Speeding Tickets and Penalties in Rhode Island

How Rhode Island’s speeding limits work and the consequences of getting a speeding ticket.

Rhode Island has several types of speeding laws: a “general speed restriction” and absolute limits. This article explains the differences between the two limits and the consequences of a speeding violation.

Rhode Island Speed Limits

Rhode Island’s “basic speed rule” prohibits motorists from driving faster than is “reasonable and prudent” based on current conditions. In other words, motorists must always drive a safe speed taking into consideration traffic, weather, visibility, and other potential hazards.

Rhode Island also has “prima facie” speed limits. If a motorist is driving slower than a prima facie limit, there’s a presumption that the speed is reasonable and prudent. However, driving faster than a prima facie limit results in a presumption that the speed wasn’t reasonable and prudent. In either scenario, the parties can present evidence in court in an attempt to show the presumption shouldn’t apply in that specific case.

The prima facie speed limits include:

  • 20 miles per hour in school zones
  • 25 miles per hour in business districts, and
  • 25 miles per hour in residential districts.

In other locations, the prima facie limits are 50 miles per hour during the day and 45 miles per hour at night.

Penalties for a Speeding Ticket

Rhode Island’s statute on speeding penalties is somewhat confusing. But it appears the fines for speeding violations are:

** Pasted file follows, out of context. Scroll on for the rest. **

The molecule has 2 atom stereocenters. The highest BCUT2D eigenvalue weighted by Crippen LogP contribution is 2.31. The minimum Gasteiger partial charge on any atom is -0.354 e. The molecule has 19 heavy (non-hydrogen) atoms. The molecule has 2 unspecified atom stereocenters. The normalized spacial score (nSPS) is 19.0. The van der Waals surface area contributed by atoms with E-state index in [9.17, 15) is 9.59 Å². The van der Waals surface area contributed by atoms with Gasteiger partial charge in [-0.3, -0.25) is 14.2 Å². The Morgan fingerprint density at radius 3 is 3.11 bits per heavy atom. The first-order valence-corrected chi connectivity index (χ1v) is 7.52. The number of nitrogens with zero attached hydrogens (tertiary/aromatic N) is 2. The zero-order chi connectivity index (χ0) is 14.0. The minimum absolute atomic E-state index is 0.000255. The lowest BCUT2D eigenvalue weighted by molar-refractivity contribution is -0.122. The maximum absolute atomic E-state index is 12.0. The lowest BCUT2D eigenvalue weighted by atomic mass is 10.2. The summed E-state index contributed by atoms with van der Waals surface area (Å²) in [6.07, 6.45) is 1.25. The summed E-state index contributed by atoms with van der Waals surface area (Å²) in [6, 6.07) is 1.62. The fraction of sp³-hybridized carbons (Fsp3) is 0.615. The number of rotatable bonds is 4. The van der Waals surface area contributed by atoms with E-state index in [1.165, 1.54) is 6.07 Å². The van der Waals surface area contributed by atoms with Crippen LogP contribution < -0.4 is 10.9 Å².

• Basic speed law violations. Violations of the basic speed law carry a fine of $95.
  • One to ten miles per hour over the limit first $95 fine.
  • One to ten miles per hour over the limit second offense within 12 months. $95 plus $10 per mile per hour over the speed limit.
  • One to ten miles per hour over the limit third offense within 12 months. $95 plus $15 per mile per hour over the speed limit.
  • 11 or more miles per hour over the limit first $95 plus $10 per mile per hour over the speed limit.
  • 11 or more miles per hour over the limit second offense within 12 months. $95 plus $15 per mile per hour over the speed limit.
  • 11 or more miles per hour over the limit third offense within 12 months. $95 plus $20 per mile per hour over the speed limit.

In some circumstances, a speeding violation can also result in license suspension for up to 30 or 60 days.

Depending on the situation, a speeding violation could also lead to reckless driving charges. And for speeding violations that involve fatalities, vehicular homicide charges are possible.

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